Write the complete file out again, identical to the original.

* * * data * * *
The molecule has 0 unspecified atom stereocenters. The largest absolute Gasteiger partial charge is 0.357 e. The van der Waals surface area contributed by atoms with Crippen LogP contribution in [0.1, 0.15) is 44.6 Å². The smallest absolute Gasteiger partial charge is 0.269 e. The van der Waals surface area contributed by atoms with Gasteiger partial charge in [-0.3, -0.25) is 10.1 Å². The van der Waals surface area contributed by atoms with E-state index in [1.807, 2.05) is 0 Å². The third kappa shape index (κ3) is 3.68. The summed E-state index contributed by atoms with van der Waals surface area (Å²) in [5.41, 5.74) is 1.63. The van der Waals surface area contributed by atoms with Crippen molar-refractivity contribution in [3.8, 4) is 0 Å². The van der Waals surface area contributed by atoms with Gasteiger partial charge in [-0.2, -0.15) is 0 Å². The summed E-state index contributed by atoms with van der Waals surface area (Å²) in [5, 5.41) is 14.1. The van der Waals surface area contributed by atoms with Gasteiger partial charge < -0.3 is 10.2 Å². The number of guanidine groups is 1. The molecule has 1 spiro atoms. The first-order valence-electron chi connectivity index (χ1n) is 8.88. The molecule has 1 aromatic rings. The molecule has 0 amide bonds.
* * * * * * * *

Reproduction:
The molecule has 0 unspecified atom stereocenters. The largest absolute Gasteiger partial charge is 0.357 e. The van der Waals surface area contributed by atoms with Crippen LogP contribution in [0.1, 0.15) is 44.6 Å². The smallest absolute Gasteiger partial charge is 0.269 e. The van der Waals surface area contributed by atoms with Gasteiger partial charge in [-0.3, -0.25) is 10.1 Å². The van der Waals surface area contributed by atoms with E-state index in [1.807, 2.05) is 0 Å². The third kappa shape index (κ3) is 3.68. The summed E-state index contributed by atoms with van der Waals surface area (Å²) in [5.41, 5.74) is 1.63. The van der Waals surface area contributed by atoms with Crippen molar-refractivity contribution in [3.8, 4) is 0 Å². The van der Waals surface area contributed by atoms with Gasteiger partial charge in [-0.2, -0.15) is 0 Å². The summed E-state index contributed by atoms with van der Waals surface area (Å²) in [5, 5.41) is 14.1. The van der Waals surface area contributed by atoms with Gasteiger partial charge < -0.3 is 10.2 Å². The number of guanidine groups is 1. The molecule has 1 spiro atoms. The first-order valence-electron chi connectivity index (χ1n) is 8.88. The molecule has 1 aromatic rings. The molecule has 0 amide bonds.